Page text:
NWF – Certified Wildlife Habitats

 

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We encourage you to get your property certified – it’s easy and fun to do. It makes a great family project that pays dividends over and over.

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Our backyard NWF Certified Wildlife Habitat

It can be any part of your yard – a small front yard garden or your entire property!

Since moving here in 1991, Carol and I (and the entire family) have planted over 50 native trees on our small suburban property. Since most of our backyard is a natural bog with a small pond we’ve planted mostly water-loving trees – bald cypress, river birch, river maples, pines, Leyland cypress, oaks, dogwoods, redbuds, and a bunch of native azaleas.

It’s important to leave fallen branches in a pile in the yard as it makes great cover for all sorts of critters. Our bog and pond support mosquito fish, river cooter (turtles), snakes of all types and even leeches!

I’m sure a river otter or two have appeared from time to time. We have some stray deer (a bit hard for them to stay since it’s so wet back there), Florida black bears, raccoons, opossums, armadillos, eagles, hawks, and all manner of other birds – mostly cardinals. An occasional vulture is spotted whenever something needs to be disposed of.

The key to our backyard is – no chemicals! No fertilizers, and no watering. It must take care of itself. We do occasionally weed non-native species and invading vines and we do use mulch.

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Bald cypress needles

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Japanese black pine

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Florida river birch bark

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Bald cypress springing to life from seed

Thanks for stopping by!

C&C ^.^

 

My “Dad”

My father-in-law Frank at work (Pratt & Whitney Aircraft) in 1993. He worked for “Pratt” for 40 years and was a top-flight welder of jet engines. Frank’s still going strong at 85! Here’s to you dad!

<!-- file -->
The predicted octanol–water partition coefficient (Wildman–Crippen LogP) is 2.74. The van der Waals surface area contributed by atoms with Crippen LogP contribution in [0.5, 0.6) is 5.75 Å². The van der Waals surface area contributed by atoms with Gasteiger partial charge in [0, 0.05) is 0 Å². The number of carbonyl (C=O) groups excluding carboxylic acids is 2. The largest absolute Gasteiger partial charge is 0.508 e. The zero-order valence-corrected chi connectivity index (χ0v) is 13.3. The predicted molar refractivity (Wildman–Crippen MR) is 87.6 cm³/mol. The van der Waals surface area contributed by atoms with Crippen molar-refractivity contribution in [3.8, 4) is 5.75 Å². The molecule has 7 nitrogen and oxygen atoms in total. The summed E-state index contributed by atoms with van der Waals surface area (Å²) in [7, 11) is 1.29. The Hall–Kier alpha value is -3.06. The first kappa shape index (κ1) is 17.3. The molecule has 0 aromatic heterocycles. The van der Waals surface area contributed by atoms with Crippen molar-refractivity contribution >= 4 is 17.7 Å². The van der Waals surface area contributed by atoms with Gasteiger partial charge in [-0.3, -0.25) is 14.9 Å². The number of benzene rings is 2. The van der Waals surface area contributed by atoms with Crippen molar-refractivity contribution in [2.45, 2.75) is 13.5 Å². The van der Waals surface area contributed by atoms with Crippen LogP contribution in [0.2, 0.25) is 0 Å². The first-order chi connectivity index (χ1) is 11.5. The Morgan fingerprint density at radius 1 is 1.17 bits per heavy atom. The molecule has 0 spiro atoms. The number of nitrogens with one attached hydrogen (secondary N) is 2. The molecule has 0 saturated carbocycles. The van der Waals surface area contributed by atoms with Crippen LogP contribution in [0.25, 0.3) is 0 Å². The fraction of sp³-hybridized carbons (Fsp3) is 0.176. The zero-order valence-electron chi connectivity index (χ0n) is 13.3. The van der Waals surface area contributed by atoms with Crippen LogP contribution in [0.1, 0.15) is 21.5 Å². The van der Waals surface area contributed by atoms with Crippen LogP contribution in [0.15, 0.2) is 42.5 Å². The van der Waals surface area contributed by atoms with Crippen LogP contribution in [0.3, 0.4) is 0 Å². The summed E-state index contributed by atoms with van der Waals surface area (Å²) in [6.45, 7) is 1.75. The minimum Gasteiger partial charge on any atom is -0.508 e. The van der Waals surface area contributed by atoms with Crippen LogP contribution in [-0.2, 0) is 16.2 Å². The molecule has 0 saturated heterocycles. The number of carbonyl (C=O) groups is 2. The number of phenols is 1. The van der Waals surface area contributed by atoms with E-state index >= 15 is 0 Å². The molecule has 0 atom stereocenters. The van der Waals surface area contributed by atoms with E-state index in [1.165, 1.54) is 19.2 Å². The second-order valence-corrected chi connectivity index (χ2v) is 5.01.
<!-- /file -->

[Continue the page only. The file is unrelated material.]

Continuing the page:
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Frank was a foremost J58 engine welder for nearly his entire career at P&W

This logo (above) is known as the “Florida” eagle which is installed on the J58 turbojet engines used in the Lockheed SR-71 Blackbird reconnaissance aircraft and on the RL10 liquid hydrogen/liquid oxygen engine used in the Centaur rocket.

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A flock of Blackbirds

Thanks for stopping by!

Chris

Please respect that all content, including photos and text, are the property of this blog and its owner, Yashica Pentamatic Fanatic, Yashica Sailor Boy, Yashica Chris.

Copyright © 2015-2018 Yashica Pentamatic Fanatic, Chris Whelan
All rights reserved.

more machines

We can’t get enough of this “other-worldly look” – the neon blue (as our friend Pam pointed out) is awesome!

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Actually no post-production work here except to add the logos.

 

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Samsung Galaxy S8+

 

Thanks for stopping by!

Chris & Carol ^.^

Please respect that all content, including photos and text, are the property of this blog and its owner, Yashica Pentamatic Fanatic, Yashica Sailor Boy, Yashica Chris.

Copyright © 2015-2018 Yashica Pentamatic Fanatic, Chris Whelan
All rights reserved.

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From the control room –

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Fun at the movie theater. After watching The Last Jedi tonight, I took a quick peek in the control room and my camera happened to go off!

Have a Happy Weekend!

Chris

Please respect that all content, including photos and text, are the property of this blog and its owner, Yashica Pentamatic Fanatic, Yashica Sailor Boy, Yashica Chris.

Copyright © 2015-2018 Yashica Pentamatic Fanatic, Chris Whelan
All rights reserved.

WPC – Growth

In response to this week’s challenge – Growth 

 

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Roots Exposed

Not often seen, roots are a fascinating and obviously important part of every plant.

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Rust Dissolving

Always at work, rust grows on an exposed steel bolt.

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Cumulus Clouds Growing

Florida, summer heat, moisture, clouds grow and spread into afternoon thunderstorms.

Thanks for stopping by!

C&C ^.^

Please respect that all content, including photos and text, are the property of this blog and its owner, Yashica Pentamatic Fanatic, Yashica Sailor Boy, Yashica Chris.

Copyright © 2015-2018 Yashica Pentamatic Fanatic, Chris Whelan
All rights reserved.

Described as “New, never used. Got as a gift”. Update 1…